After two albums with Player and tours with Eric Clapton, Kenny Loggins, and Heart, J. C. left the band and returned to his Texas roots with the critically acclaimed RCA Records release Beneath the Texas Moon in 1988. Crowley was joined by an A-list of musical luminaries that included Bonnie Raitt, Vince Gill, Rosanne Cash, J.D. Souther, and Timothy B. Schmidt. Crowley was nominated Best New Male Vocalist by the Academy of Country Music and performed on the awards show. He was also nominated Best New Act of the Year by Cashbox Magazine in 1989 and toured as Special Guest with Willie Nelson.

Crowley's publishing roster continues to grow alongside his album credits with recordings in the R&B, country, rock, and jazz genres by a diverse group of artists including Smokey Robinson, Johnny Cash, Jefferson Starship, the Little River Band, Tim Weisberg, the Oak Ridge Boys, Guy Clark, and many others. His music can be found in everything from Dodge truck commercials to Muzak to stage plays and feature films like Clint Eastwood’s Pink Cadillac, FM, Five Aces, Safe Men and others, as well as television shows such as Ed, The Simpsons, The Net, Saturday Night Live, NBC Nightly News, and many more.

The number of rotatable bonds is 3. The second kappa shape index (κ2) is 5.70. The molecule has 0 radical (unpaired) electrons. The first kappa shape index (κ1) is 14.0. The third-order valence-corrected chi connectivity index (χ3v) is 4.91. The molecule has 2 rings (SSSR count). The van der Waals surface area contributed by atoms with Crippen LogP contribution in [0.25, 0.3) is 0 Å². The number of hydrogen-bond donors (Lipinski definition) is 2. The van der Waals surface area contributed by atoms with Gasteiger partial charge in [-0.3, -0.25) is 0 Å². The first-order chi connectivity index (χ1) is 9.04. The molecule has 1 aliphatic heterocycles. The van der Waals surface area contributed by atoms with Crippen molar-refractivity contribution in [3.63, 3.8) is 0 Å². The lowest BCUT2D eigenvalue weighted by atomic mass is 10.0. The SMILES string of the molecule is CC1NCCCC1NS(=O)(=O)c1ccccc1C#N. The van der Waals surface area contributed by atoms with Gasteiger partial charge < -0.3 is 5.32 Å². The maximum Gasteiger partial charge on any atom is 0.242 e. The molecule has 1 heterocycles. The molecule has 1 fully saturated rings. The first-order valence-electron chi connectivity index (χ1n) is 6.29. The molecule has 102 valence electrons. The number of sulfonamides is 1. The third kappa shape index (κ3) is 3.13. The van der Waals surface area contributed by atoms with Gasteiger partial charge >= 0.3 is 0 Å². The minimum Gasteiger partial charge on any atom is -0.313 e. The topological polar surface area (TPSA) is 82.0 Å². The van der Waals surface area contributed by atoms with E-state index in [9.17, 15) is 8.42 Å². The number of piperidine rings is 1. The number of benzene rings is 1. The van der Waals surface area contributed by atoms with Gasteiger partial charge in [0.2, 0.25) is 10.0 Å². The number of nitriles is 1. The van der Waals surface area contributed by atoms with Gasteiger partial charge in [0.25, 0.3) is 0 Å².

In 1990, Crowley branched out into screenwriting, partnering with Alice Randall to develop a Nashville-based company, Black & White Pictures. The pair captured the interest of major studios and production companies, selling projects to Warner Brothers in a joint venture with Danny Glover and Quincy Jones and to Paramount Pictures. At his recording and post-production studio The Tree House, JC continues to expand his vision as a songwriter, musician and producer. He coached and recorded Kevin Costner at Capitol Studios for Universal’s For Love Of The Game and produced and performed on Steve Young’s Primal Young CD, a Billboard Critic’s Choice in 2001. Guest musicians included Van Dyke Parks, who had this to say in the liner notes for Young’s Japan release: “I got to play on this close-to-the-vest CD at the invitation of JC Crowley, (whose work I’ve long admired).”

JC also wrote the score for the independent film 97 Brooks in Los Angeles. He now lives in Topanga, California composing for film and television productions




 1.  Beneath the Texas Moon 
      (Crowley, Routh)
 2.  Beyond the Great Divide 
      (Crowley, Routh)  
 3.  Boxcar 109 (Leo, Stinson) 
 4.  Dirty Shoes (Leo, Stinson) 
 5.  Harder Than It Sounds 
      (Crowley, Silbar)
 6.  I Know What I've Got 
     (Crowley, Silbar)
 7.  Living for the Fire 
      (Crowley, Leo, Waldman)  
 8.  Paint the Town and Hang the Moon Tonight   
 9.  Right as Rain 
      (Crowley, Leo, Waldman) 
10.  Serenade (Crowley, Routh)


   Beneath The Texas Moon RCA    1988  
  Paint The Town And Hang The Moon Tonight  RCA   1988      
  I Know What I've Got  RCA   1988      

Boxcar 109 / Living For The Fire ‎

(7", Single)

RCA   1988